There is more occasion for pity and sympathy, and inclination to assist each other. To our own good endeavours for rectifying our dispositions, let us not forget to add serious prayers to the Author of our being, that he who made the heart of man, and knows all its infirmities, would thoroughly purify our hearts from a passion so base and so crimiminal, as envy. Create in me, O God, a clean heart; and renew a right spirit within me.

Search me, and know my heart. Try me, and know my thoughts. See if there be any wicked way in me, and lead me in the way everlasting. *

* Psalm li. 10.- cxxxix. 23, 24.

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T is an observation which naturally occurs, and has

been often made, that all the representations of the Christian life in Scripture are taken from active scenes; from carrying on a warfare, running a race, striving to enter in at a straight gate; and, as in this context, labouring in a vineyard. Hence the conclusion plainly follows, that various active duties are required of the Christian ; and that sloth and indolence are inconsistent with his hope of heaven.

But it has been sometimes supposed, that industry, as far as it is matter of duty, regards our spiritual concerns and employments only; and that one might be very busy as a Christian, who was very idle as a

Hence, among some denominations of Christians, an opinion has prevailed, that the perfection of religion was to be found in those monastic retreats where every active function of civil life was totally excluded, and the whole time of life filled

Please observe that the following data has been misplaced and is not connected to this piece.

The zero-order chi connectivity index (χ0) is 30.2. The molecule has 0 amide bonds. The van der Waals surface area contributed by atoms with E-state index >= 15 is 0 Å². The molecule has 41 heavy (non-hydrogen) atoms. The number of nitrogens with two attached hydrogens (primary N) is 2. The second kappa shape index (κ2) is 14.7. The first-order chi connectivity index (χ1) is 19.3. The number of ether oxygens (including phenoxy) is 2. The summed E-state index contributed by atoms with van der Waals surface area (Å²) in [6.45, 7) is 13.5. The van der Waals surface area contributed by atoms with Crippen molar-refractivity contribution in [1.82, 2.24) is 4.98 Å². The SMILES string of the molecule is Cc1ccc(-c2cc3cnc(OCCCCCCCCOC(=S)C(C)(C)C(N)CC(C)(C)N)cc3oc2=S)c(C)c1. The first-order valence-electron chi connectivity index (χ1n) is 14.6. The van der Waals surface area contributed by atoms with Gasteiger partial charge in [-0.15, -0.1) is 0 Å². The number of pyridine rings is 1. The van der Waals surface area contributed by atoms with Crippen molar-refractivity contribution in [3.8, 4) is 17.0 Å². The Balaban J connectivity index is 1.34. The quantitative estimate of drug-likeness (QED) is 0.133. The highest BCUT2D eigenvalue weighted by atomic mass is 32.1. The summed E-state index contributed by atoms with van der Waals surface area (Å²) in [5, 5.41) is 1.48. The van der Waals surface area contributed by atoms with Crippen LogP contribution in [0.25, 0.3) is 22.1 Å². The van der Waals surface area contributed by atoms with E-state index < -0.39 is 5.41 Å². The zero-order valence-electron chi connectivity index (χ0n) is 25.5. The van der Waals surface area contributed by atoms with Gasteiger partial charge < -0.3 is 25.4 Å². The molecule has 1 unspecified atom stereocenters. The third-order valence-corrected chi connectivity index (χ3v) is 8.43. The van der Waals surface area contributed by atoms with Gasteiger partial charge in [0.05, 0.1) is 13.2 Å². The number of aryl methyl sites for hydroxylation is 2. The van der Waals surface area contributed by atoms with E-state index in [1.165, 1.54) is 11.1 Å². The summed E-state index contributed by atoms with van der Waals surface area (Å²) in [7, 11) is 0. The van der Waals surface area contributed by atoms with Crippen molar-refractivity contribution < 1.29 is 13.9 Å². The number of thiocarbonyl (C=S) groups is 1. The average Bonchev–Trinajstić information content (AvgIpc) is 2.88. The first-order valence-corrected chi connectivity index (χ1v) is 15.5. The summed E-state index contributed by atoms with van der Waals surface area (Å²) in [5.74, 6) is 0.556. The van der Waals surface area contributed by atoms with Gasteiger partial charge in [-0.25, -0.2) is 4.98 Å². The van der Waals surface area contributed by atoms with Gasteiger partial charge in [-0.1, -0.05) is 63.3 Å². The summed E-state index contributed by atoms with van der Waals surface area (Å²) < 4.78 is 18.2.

with exercises of devotion. They who hold such opinions proceed on the supposition, that religion has little or no concern with the ordinary affairs of the world ; that its duties stand apart by themselves, and mingle


not in the intercourse which men have with one another. The perfect Christian was imagined to live a sort of angelic life, sequestered from the business or pleasures of this contemptible state. The Gospel, on the contrary, represents the religion of Christ, as intended for the benefit of human society. It assumes men as engaged in the business of active life; and directs its exhortations accordingly, to all ranks and stations; to the magistrate and the subject, to the master and the servant, to the rich and the poor, to them that buy and them that sell, them that use and them that abuse the world. Some duties, indeed, require privacy and retreat. But the most important must be performed in the midst of the world, where we are commanded to shine as lights, and by our good works to glorify our Father which is in heaven. This world, as the context represents it, is God's vineyard, where each of us has a task assigned him to perform. In every station, and at every period of life, labour is required. At the third, the sixth, or the eleventh hour, we are commanded to work, if we would not incur, from the great Lord of the vineyard, this reproof, Why stand ye here all the day idle? — We may, I confess, be busy about many things, and yet be found negligent of the One thing needful. We may be very active, and withal, very ill employed. But though a person may be industrious without being religious, I must at the same time admonish you that no man can be idle without being sinful. This I shall endeavour to show in the sequel of the discourse; wherein I purpose to reprove a vice which is too common among all ranks of men. Superiours admonish their inferiours, and parents tell their children, that idleness is the mother of every sin, while,